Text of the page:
The Wife:

I think we all knew that Ted and Stella’s break-up would be coming, but I can tell you that I didn’t expect it to happen like this. And even though I don’t care for Stella (just like all of Ted’s friends), I didn’t expect to be this saddened by her departure.

I’m sad for Ted, because he put all his hopes and dreams on a woman who was, somewhat understandably, not entirely over her ex. Both she and Ted wanted to get married and live their romantic dreams so badly that they tried to force a relationship on one another that just didn’t fit, as Robin so astutely pointed out when she begs Ted to reconsider his rushed marriage after Stella instructs him to un-invite his ex:

“That’s not the amazing ending you deserve. That’s not Ted Mosby.”

But I’m getting ahead of the catalyst to all of this sadness. Ted and Stella decide spontaneously to take over Stella’s until recently vegan sister’s wedding when her fiancé leaves her a week before their date with a non-refundable dream venue at a nature retreat on Shelter Island. Ted actually only wanted to help out Nora by paying for her steak-and-bacon dinner, but Stella jumps in and suggests that there’s no better time for her and Ted to tie the knot. Given how vehemently against the idea of Ted rushing into marriage his friends were in last week’s “Intervention,” I’m incredibly surprised that there was not more protesting of him getting married so hastily. Even if they all conceded in Intervention that they actually liked Stella and urged Ted that “when it’s right, it’s right,” I think they’d all he just a little hesitant to head up to Shelter Island for a weekend wedding that they had not previously been prepared for. Robin even flies back from Tokyo Ichi, the Metro News 1 of Japan complete with monkey co-anchor, to make it to Shelter Island in time.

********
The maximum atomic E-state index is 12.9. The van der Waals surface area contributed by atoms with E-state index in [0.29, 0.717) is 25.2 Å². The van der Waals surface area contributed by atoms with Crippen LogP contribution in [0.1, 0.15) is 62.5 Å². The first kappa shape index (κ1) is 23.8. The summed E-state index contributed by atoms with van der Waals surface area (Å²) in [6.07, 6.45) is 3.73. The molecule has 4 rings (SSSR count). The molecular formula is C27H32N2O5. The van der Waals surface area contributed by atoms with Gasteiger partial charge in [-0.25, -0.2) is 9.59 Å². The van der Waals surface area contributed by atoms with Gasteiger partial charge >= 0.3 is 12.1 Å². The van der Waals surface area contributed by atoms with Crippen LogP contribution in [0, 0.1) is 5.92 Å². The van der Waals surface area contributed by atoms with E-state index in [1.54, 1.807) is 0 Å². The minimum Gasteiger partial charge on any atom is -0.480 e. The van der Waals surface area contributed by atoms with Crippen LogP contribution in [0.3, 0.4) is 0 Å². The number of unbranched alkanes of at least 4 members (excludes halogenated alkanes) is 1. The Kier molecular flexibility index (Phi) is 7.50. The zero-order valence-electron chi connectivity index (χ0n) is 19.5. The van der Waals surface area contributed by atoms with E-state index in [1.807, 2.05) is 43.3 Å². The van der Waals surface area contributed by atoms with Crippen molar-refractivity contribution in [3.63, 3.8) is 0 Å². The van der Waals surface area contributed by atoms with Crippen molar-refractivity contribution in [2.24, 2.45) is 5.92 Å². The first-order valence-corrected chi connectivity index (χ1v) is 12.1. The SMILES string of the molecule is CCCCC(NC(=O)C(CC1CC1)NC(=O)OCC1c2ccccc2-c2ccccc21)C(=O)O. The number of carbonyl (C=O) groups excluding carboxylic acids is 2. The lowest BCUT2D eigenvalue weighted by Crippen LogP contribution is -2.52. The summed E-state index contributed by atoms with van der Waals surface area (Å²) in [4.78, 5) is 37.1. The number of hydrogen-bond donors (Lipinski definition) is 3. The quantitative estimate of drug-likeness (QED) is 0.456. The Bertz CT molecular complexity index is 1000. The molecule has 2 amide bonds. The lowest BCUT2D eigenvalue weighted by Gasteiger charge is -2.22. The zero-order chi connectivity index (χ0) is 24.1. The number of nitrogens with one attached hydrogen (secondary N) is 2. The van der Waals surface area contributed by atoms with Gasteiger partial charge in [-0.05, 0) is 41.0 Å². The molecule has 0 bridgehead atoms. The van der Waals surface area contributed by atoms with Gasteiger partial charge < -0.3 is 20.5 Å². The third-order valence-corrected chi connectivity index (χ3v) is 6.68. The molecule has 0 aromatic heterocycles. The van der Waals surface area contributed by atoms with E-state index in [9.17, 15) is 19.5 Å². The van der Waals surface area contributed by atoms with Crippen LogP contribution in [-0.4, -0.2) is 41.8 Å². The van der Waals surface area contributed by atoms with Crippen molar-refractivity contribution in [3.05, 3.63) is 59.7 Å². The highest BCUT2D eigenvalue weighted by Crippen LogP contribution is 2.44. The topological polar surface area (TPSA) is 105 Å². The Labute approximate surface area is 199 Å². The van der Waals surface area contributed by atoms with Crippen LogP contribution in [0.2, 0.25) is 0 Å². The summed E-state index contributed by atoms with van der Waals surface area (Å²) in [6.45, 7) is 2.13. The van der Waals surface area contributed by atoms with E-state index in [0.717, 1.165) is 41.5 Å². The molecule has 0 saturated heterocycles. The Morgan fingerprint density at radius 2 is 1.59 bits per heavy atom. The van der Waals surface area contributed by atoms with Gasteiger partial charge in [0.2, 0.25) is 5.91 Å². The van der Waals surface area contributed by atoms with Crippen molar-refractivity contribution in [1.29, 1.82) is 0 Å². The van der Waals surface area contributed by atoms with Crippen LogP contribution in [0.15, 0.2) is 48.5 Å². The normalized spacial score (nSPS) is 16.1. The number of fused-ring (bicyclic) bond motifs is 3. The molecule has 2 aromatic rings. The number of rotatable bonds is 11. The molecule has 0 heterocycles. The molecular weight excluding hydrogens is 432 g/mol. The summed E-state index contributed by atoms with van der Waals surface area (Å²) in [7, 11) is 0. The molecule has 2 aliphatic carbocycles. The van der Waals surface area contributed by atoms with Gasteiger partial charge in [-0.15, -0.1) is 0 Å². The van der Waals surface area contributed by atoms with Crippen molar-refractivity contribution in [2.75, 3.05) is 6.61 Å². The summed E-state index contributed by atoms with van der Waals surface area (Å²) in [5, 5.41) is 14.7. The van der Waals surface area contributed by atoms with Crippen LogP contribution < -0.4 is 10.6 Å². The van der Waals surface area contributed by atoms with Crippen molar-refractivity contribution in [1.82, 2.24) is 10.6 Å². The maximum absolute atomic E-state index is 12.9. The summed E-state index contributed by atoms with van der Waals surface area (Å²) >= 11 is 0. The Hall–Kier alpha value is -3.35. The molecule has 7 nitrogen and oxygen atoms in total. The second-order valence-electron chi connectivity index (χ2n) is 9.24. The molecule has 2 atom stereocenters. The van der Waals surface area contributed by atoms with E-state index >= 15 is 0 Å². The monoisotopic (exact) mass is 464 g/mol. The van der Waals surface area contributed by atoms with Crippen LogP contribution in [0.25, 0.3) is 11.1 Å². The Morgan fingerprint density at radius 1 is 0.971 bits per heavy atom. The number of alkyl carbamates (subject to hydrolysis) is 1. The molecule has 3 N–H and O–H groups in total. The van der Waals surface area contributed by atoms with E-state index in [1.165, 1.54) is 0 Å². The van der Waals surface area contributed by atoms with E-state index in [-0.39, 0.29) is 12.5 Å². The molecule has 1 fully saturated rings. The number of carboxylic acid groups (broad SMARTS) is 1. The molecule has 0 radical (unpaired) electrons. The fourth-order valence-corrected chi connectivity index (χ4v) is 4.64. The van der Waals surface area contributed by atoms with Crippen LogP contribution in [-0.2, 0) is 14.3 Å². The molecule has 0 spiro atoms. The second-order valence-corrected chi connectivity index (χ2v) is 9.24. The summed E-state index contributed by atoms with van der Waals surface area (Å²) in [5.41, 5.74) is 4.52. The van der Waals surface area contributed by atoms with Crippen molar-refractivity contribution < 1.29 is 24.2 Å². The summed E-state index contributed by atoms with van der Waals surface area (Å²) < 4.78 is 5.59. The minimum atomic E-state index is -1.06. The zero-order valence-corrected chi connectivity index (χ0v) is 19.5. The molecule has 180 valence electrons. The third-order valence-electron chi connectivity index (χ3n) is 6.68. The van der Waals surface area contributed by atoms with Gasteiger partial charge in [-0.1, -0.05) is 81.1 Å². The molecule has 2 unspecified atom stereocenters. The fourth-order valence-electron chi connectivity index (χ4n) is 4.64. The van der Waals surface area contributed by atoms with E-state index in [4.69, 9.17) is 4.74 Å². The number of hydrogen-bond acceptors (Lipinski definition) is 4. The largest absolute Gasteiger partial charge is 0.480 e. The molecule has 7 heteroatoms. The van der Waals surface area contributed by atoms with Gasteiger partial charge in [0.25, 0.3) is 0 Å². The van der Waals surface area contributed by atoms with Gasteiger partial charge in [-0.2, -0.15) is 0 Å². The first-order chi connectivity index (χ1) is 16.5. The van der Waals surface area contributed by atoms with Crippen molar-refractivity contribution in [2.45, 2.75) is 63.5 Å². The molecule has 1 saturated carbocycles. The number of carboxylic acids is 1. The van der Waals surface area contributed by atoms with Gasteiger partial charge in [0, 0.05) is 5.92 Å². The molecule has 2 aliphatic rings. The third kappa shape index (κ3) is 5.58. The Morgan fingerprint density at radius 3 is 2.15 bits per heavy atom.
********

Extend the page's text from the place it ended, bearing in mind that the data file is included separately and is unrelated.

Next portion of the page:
But nonetheless, they all go to be at Ted’s side on his special day, despite the fact that Nora’s chosen venue is somehow everyone’s personal vision of hell: no booze for Barney and Robin, no meat for Lily and Marshall. It’s Robin’s presence that’s a problem for Stella, who doesn’t want any exes at the wedding for fear that seeing an ex might cause uncertain feelings and make Ted and Robin rekindle their spark.

The Suck It, Robin that could have been.

The "Suck It, Robin" that could have been.

It’s not Robin, however, that Stella’s no exes rule was really about, as Robin only wanted to see Ted get his happily ever after, but not in someone else’s dream wedding. It was Tony, Stella’s baby-daddy, that she was worried about. Ted ended up inviting Tony to the wedding as a ploy to get him to let Lucy, their daughter, attend. Tony’s presence, however, spelled this wedding’s doom. As Robin sat dejectedly on the ferry home to Manhattan, she saw Stella, decked out in her sister’s bridal gown, running back home to New Jersey with Tony, who apparently has finally decided that the mother of his child is the woman he wants to be with. That fear is why Stella, so desperate to find some semblance of happiness, had wanted exes banned, which Ted realizes when his bride is missing and he plays her warnings about rekindling one’s spark with an ex over and over again in his mind.

Sadness.